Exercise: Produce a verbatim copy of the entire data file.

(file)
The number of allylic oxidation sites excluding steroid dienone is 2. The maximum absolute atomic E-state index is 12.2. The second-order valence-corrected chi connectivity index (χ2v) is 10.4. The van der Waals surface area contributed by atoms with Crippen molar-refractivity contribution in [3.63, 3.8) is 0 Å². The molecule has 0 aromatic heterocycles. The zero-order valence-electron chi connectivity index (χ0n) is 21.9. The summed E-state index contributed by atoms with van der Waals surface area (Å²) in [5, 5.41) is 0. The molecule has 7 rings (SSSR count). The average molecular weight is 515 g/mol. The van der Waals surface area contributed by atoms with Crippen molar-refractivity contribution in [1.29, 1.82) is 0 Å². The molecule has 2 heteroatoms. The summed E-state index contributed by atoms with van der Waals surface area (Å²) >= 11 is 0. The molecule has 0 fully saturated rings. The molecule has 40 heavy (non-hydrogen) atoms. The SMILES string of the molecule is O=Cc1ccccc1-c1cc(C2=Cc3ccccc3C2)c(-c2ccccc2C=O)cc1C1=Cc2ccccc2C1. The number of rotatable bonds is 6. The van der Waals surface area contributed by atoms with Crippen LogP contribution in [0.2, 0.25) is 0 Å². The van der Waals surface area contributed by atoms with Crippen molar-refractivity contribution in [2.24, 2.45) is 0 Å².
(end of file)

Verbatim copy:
The number of allylic oxidation sites excluding steroid dienone is 2. The maximum absolute atomic E-state index is 12.2. The second-order valence-corrected chi connectivity index (χ2v) is 10.4. The van der Waals surface area contributed by atoms with Crippen molar-refractivity contribution in [3.63, 3.8) is 0 Å². The molecule has 0 aromatic heterocycles. The zero-order valence-electron chi connectivity index (χ0n) is 21.9. The summed E-state index contributed by atoms with van der Waals surface area (Å²) in [5, 5.41) is 0. The molecule has 7 rings (SSSR count). The average molecular weight is 515 g/mol. The van der Waals surface area contributed by atoms with Crippen molar-refractivity contribution in [1.29, 1.82) is 0 Å². The molecule has 2 heteroatoms. The summed E-state index contributed by atoms with van der Waals surface area (Å²) >= 11 is 0. The molecule has 0 fully saturated rings. The molecule has 40 heavy (non-hydrogen) atoms. The SMILES string of the molecule is O=Cc1ccccc1-c1cc(C2=Cc3ccccc3C2)c(-c2ccccc2C=O)cc1C1=Cc2ccccc2C1. The number of rotatable bonds is 6. The van der Waals surface area contributed by atoms with Crippen LogP contribution in [0.2, 0.25) is 0 Å². The van der Waals surface area contributed by atoms with Crippen molar-refractivity contribution in [2.24, 2.45) is 0 Å².